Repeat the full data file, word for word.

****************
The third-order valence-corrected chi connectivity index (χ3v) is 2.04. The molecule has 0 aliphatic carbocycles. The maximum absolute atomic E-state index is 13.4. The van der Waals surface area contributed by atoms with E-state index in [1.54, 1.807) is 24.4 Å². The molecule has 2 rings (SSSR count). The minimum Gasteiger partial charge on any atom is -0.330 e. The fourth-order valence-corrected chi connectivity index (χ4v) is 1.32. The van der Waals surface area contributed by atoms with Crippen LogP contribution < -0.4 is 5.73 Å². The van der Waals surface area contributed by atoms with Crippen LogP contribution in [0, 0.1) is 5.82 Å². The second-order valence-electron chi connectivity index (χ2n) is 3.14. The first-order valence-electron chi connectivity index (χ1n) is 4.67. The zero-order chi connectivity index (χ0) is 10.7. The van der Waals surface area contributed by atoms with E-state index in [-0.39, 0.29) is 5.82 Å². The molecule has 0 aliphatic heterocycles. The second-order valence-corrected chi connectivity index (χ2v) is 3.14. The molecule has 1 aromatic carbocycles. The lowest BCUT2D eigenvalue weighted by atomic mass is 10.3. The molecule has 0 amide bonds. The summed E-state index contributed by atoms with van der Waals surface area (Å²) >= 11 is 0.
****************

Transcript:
The third-order valence-corrected chi connectivity index (χ3v) is 2.04. The molecule has 0 aliphatic carbocycles. The maximum absolute atomic E-state index is 13.4. The van der Waals surface area contributed by atoms with E-state index in [1.54, 1.807) is 24.4 Å². The molecule has 2 rings (SSSR count). The minimum Gasteiger partial charge on any atom is -0.330 e. The fourth-order valence-corrected chi connectivity index (χ4v) is 1.32. The van der Waals surface area contributed by atoms with Crippen LogP contribution < -0.4 is 5.73 Å². The van der Waals surface area contributed by atoms with Crippen LogP contribution in [0, 0.1) is 5.82 Å². The second-order valence-electron chi connectivity index (χ2n) is 3.14. The first-order valence-electron chi connectivity index (χ1n) is 4.67. The zero-order chi connectivity index (χ0) is 10.7. The van der Waals surface area contributed by atoms with E-state index in [-0.39, 0.29) is 5.82 Å². The molecule has 0 aliphatic heterocycles. The second-order valence-corrected chi connectivity index (χ2v) is 3.14. The molecule has 1 aromatic carbocycles. The lowest BCUT2D eigenvalue weighted by atomic mass is 10.3. The molecule has 0 amide bonds. The summed E-state index contributed by atoms with van der Waals surface area (Å²) >= 11 is 0.